Lately, as we have been preparing for our big move, I started thinking about the idea of home. We’ve been living in the Boston area for a long time. This is where our relatives and friends live, where everything is familiar and filled with memories. But does it mean Boston is my home? Does it mean that I am now about to leave my home and go to some strange new place? Will life be difficult in the new place, will I feel sad and lonely? Will I call the new place home?
I have moved a few times in my life, and though I had glimpses of nostalgia and warm memories about places I left behind, those feelings faded quickly. I only maintain connections to people, not places. My idea of home is not associated with a particular house or place, but with the people I love. When I look at the faces of my husband and children, I remember that they are the ones I call “home.”
This mindset made me very adaptable to changes. For me, a physical home is nothing more than a living space. If I believe that a new place will be more conducive to my family’s well-being, I can move without a second thought. Memories, familiarity, habit, and other things that keep other people settled in one place are not important to me. After all, it’s just a place. Home is where my family is.
Will I be comfortable in the new location enough to call it home? Some people don’t feel at home where they live, because they can’t get used to the culture or the weather, because they can’t speak the language, or because in the old place they had a better job. Many families are miserable and split up because one family member wants to move and another one wants to stay. But we live in an increasingly mobile world, so with time my perception of home has become more fluid. Even if I live somewhere for a long time, I stop calling it home the minute my family and I leave. I go where my family goes, and the new place becomes my new home.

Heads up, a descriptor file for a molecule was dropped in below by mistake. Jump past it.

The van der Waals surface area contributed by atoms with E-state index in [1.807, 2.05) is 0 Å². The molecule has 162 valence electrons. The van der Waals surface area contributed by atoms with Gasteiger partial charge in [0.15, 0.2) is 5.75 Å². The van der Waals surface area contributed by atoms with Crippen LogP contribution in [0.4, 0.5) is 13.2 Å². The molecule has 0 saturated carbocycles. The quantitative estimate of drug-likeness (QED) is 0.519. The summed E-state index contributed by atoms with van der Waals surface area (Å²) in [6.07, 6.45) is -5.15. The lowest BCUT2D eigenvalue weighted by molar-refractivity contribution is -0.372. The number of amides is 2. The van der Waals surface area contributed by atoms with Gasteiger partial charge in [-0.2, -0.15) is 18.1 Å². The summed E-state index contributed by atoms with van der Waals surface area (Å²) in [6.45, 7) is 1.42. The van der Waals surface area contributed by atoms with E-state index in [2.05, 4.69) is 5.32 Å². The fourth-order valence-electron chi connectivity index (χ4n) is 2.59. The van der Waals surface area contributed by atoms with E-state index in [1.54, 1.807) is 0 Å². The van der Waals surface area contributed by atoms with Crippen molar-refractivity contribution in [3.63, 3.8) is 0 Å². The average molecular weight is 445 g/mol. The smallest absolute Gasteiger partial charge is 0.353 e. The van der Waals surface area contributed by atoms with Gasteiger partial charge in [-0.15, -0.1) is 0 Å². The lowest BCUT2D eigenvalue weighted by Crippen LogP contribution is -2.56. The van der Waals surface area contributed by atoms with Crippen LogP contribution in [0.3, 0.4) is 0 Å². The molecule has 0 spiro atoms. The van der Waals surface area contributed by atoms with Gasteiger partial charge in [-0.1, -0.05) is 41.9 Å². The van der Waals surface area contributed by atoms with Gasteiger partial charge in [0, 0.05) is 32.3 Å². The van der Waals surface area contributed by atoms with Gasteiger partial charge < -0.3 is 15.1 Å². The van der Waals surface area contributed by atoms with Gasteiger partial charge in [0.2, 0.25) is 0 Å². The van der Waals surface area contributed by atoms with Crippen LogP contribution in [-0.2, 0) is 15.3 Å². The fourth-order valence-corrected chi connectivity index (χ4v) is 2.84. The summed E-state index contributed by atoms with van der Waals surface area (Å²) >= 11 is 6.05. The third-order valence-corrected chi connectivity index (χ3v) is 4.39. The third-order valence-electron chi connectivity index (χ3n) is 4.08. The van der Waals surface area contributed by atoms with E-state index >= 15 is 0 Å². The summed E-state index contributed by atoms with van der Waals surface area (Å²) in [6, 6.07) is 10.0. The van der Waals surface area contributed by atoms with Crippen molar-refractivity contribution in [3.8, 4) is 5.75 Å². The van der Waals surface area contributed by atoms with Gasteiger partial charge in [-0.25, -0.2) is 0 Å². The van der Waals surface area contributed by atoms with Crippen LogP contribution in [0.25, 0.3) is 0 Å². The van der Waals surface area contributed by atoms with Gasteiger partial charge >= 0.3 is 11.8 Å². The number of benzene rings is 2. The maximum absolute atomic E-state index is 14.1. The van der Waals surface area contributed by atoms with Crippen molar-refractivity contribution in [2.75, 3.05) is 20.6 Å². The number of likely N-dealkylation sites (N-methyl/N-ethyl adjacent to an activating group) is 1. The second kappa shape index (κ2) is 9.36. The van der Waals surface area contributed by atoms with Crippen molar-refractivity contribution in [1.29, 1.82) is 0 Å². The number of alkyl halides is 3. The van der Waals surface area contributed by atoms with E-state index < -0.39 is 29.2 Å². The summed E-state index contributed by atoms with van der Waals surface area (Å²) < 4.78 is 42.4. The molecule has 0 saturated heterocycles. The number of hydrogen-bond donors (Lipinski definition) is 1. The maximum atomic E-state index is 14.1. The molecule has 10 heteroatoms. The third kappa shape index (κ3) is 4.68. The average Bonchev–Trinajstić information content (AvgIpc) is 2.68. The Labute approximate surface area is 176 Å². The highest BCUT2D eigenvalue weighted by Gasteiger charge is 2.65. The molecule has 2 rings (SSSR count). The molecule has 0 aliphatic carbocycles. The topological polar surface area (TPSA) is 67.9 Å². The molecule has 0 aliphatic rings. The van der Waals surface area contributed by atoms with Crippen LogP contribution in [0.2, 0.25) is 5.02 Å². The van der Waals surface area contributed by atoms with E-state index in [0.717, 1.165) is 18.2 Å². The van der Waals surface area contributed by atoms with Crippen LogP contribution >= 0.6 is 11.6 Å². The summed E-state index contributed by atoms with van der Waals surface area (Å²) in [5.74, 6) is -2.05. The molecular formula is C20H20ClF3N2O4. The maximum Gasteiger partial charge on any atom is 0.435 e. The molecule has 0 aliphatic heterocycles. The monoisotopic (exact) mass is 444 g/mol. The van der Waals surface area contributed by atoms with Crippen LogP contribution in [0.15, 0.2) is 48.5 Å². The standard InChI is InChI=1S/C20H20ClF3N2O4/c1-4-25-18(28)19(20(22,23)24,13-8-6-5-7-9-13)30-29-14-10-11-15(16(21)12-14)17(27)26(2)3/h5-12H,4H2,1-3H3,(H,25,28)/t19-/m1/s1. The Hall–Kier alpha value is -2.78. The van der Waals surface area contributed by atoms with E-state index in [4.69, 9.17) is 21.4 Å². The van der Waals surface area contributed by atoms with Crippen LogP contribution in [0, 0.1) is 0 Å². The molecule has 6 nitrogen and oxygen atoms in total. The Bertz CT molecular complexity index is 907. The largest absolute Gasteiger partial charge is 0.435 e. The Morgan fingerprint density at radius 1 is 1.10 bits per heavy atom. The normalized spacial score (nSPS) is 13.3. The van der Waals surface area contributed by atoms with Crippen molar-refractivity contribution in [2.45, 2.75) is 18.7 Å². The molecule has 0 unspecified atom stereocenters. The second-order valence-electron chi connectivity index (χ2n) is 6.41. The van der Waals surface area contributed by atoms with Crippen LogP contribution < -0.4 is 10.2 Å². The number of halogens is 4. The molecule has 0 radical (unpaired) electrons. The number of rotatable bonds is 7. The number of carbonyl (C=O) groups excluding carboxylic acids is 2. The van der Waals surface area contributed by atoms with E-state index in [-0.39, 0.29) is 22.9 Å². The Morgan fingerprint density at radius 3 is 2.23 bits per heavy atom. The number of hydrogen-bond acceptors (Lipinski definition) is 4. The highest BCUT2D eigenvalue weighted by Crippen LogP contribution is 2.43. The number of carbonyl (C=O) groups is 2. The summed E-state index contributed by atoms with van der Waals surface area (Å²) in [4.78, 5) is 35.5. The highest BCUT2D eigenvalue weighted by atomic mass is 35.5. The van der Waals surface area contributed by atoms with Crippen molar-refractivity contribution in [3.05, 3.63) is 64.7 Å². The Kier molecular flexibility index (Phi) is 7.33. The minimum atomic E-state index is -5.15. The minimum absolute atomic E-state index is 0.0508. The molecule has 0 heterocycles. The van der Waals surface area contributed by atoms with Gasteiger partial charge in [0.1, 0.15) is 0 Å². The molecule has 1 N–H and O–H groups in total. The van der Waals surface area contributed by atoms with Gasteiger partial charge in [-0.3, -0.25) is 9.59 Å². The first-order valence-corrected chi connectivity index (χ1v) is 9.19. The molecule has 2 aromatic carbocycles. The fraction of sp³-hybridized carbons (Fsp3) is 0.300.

We’ve decided to move because, after a lot of research and contemplation, we believe that the new place will be better for us. Yes, in the new place we may face other challenges and difficulties, but I don’t define home as a place where I feel comfortable or where life is easier. There’s no perfect place, so it doesn’t really matter where we are going and what we are leaving behind. Geographical locations don’t matter. As long as I bring my favorite people with me, I can build a home even in the middle of nowhere. So I have no doubt that I will call the new place home, just like I’ve called Boston home all these years.
Of course, the people we leave behind matter. We have some dear friends here whom we’ll miss immensely. But we will love these friends just the same, no matter where we are. And our friends know that nothing will change for them, that our home remains the same warm place where they are always welcome. This is because home is not where we live, but who we love.